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H. B. Gray Receives Prestigious Awards Recognition for M. Jansen Distinctions for M. T. Reetz

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Recognition for M. Jansen
H. B. Gray Receives Prestigious
The two distinctions recently bestowed
on Harry B. Gray (California Institute
of Technology, Pasadena) are regarded
as the “Nobel Prizes” of the countries
concerned: the Benjamin Franklin
and the Wolf
The prizes are
awarded annually in several
presented at the
Franklin Institute
and the Knesset
parliaH. B. Gray
respectively. Gray has
been honored for his work in the field
of bioinorganic chemistry. The focus of
his research is electron transfer in (metallo)proteins (Fe, Mg). The fact that synthetic work is also involved in these
studies is shown in a recent publication
in Angewandte Chemie on high-valent
manganese complexes with corrole
ligands and a review on metallocorrole-catalyzed oxidations.[1]
After completing his PhD in 1960 at
Northwestern University near Chicago
(USA) under the supervision of F.
Basolo and R. Pearson, Gray carried
out postdoctoral research in Copenhagen (Denmark) with C. Ballhausen. At
that time his research focused on
ligand-field theory. After a few years at
Columbia University in New York
(USA), he became interested in bioinorganic chemistry in 1966 at the California
Institute of Technology, where he currently holds the Arnold O. Beckman
Chair of Chemistry.
Martin Jansen (Max-Planck-Institut f<r
Festk=rperforschung, Stuttgart, Germany) has received several distinctions
for his work in the field of solid-state
chemistry and materials research: He is
the recipient of the
Science Prize of
the Stifterverband
der Deutschen Wissenschaft (German
Donors> Association for the Promotion of the Sciences
and the Humanities) for his studies
M. Jansen
ceramics. This prize
is awarded annually based on the recommendation of the Max-Planck-Gesellschaft and is worth E 50 000. Jansen
also gave the C. N. R. Rao Lecture at
the conference “Emerging Directions in
Chemical Sciences” in Bangalore
(India) to honor the 70th birthday of
C. N. R. Rao, and the Egon Wiberg Lecture at Ludwig-Maximilians-UniversitCt
(M<nchen, Germany). The topic of the
latter, planning syntheses in solid-state
chemistry, was also the topic of his
recent Review in Angewandte Chemie.[2]
Jansen studied chemistry and completed his PhD in 1973 with R. Hoppe
at the UniversitCt Giessen (Germany),
where he went on to complete his habilitation. He took up a position at the UniversitCt Hannover in 1981 and moved to
the UniversitCt Bonn in 1987. In 1998 he
left Bonn to become director of the MaxPlanck-Institut in Stuttgart. His work has
been recognized by a number of awards,
including the Leibniz Prize (German
Research Foundation), the Otto Bayer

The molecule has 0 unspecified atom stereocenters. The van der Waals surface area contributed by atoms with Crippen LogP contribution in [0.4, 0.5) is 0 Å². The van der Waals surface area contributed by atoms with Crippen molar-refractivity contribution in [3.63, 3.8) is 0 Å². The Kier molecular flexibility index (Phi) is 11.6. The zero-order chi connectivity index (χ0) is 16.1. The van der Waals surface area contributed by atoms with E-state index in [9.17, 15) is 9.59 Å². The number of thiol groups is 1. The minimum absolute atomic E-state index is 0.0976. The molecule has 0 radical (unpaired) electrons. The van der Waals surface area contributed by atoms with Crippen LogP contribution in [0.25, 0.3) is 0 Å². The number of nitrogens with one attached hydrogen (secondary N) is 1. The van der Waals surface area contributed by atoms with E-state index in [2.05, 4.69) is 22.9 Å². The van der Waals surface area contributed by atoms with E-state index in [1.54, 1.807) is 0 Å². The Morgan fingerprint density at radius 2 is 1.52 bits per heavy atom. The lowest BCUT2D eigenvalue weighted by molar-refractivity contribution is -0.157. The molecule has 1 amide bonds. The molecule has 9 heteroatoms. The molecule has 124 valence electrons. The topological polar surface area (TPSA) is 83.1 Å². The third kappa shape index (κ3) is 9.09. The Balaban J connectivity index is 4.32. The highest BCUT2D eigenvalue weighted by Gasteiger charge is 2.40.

Prize (Bayer AG), and the Alfred Stock
Memorial Prize (Gesellschaft Deutscher
Chemiker). Martin Jansen has been a
member of the Editorial Board of Angewandte Chemie since 2001.
Distinctions for M. T. Reetz
Manfred T. Reetz (Max-Planck-Institut
f<r Kohlenforschung, M<lheim/Ruhr,
Germany) has also been honored with
several awards. The Technische UniversitCt Braunschweig and the Gesellschaft f<r Biotechnologische Forschung
2004 Wiley-VCH Verlag GmbH & Co. KGaA, Weinheim
DOI: 10.1002/anie.200461115
(German Research Centre for Biotechnology) awarded him the Hans Herloff
Inhoffen Prize, which is cofunded by
Schering AG and which was presented
within the context of the Inhoffen Lecture. He has been recognized for his
work on enantioselective enzyme catalysis. The required enzymes were
obtained through the mutation of Pseudomonas bacteria. He also gave the
Novartis Chemistry Lecture in Basel
(Switzerland), Vienna (Austria), and
Horsham (Sussex, UK), and the Bruno
Wedelmann Lecture at the UniversitCt
Duisburg–Essen (Germany). Besides
“evolution in the test tube”, chiral
ligands for asymmetric transition-metal
catalysis and supramolecular transitionmetal catalysis are focus areas of his
research. He recently presented “Combinatorial and Evolution-Based Methods in the Creation of Enantioselective
Catalysts” in a Review in Angewandte
Reetz studied
chemistry at Washington University
in St. Louis (MO,
USA) and at the
University of Michigan in Ann Arbor
(USA). He completed his PhD in
1969 under the
guidance of U.
Sch=llkopf at the M. T. Reetz
UniversitCt G=ttingen and his habilitation in 1974 with
R. W. Hoffmann at the UniversitCt Marburg, then took up positions first at the
UniversitCt Bonn, then at the UniversitCt Marburg. In 1991 he moved to the
Max-Planck-Institut f<r Kohlenforschung in M<lheim an der Ruhr, where
he became director two years later.
Manfred Reetz has been a member of
the Editorial Board of Angewandte
Chemie since 2002.
[1] a) G. Golubkov, J. Bendix, H. B. Gray, A.
Mahammed, I. Goldberg, A. J. DiBilio, Z.
Gross, Angew. Chem. 2001, 113, 2190;
Angew. Chem. Int. Ed. 2001, 40, 2132;
b) Z. Gross, H. B. Gray, Adv. Synth.
Catal. 2004, 346, 165.
[2] M. Jansen, Angew. Chem. 2002, 114, 3896;
Angew. Chem. Int. Ed. 2002, 41, 3746.
[3] M. T. Reetz, Angew. Chem. 2001, 113,
292; Angew. Chem. Int. Ed. 2001, 40, 284.
Angew. Chem. Int. Ed. 2004, 43, 3874
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